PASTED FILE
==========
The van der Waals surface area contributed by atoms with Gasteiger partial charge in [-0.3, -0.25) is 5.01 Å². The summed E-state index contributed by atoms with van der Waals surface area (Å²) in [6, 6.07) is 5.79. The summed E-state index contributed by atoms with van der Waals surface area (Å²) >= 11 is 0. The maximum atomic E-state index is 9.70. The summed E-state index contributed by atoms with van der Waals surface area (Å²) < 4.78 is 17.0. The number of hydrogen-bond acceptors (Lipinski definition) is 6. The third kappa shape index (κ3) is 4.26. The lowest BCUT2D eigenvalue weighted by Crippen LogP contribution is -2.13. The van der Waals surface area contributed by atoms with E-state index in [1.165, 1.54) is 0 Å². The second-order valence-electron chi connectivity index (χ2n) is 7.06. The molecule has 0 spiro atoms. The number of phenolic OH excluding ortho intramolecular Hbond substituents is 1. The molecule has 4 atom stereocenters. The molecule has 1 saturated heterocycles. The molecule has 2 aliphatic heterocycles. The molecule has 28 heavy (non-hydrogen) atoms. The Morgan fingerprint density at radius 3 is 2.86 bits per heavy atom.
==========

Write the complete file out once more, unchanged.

The van der Waals surface area contributed by atoms with Gasteiger partial charge in [-0.3, -0.25) is 5.01 Å². The summed E-state index contributed by atoms with van der Waals surface area (Å²) in [6, 6.07) is 5.79. The summed E-state index contributed by atoms with van der Waals surface area (Å²) >= 11 is 0. The maximum atomic E-state index is 9.70. The summed E-state index contributed by atoms with van der Waals surface area (Å²) < 4.78 is 17.0. The number of hydrogen-bond acceptors (Lipinski definition) is 6. The third kappa shape index (κ3) is 4.26. The lowest BCUT2D eigenvalue weighted by Crippen LogP contribution is -2.13. The van der Waals surface area contributed by atoms with E-state index in [1.165, 1.54) is 0 Å². The second-order valence-electron chi connectivity index (χ2n) is 7.06. The molecule has 0 spiro atoms. The number of phenolic OH excluding ortho intramolecular Hbond substituents is 1. The molecule has 4 atom stereocenters. The molecule has 1 saturated heterocycles. The molecule has 2 aliphatic heterocycles. The molecule has 28 heavy (non-hydrogen) atoms. The Morgan fingerprint density at radius 3 is 2.86 bits per heavy atom.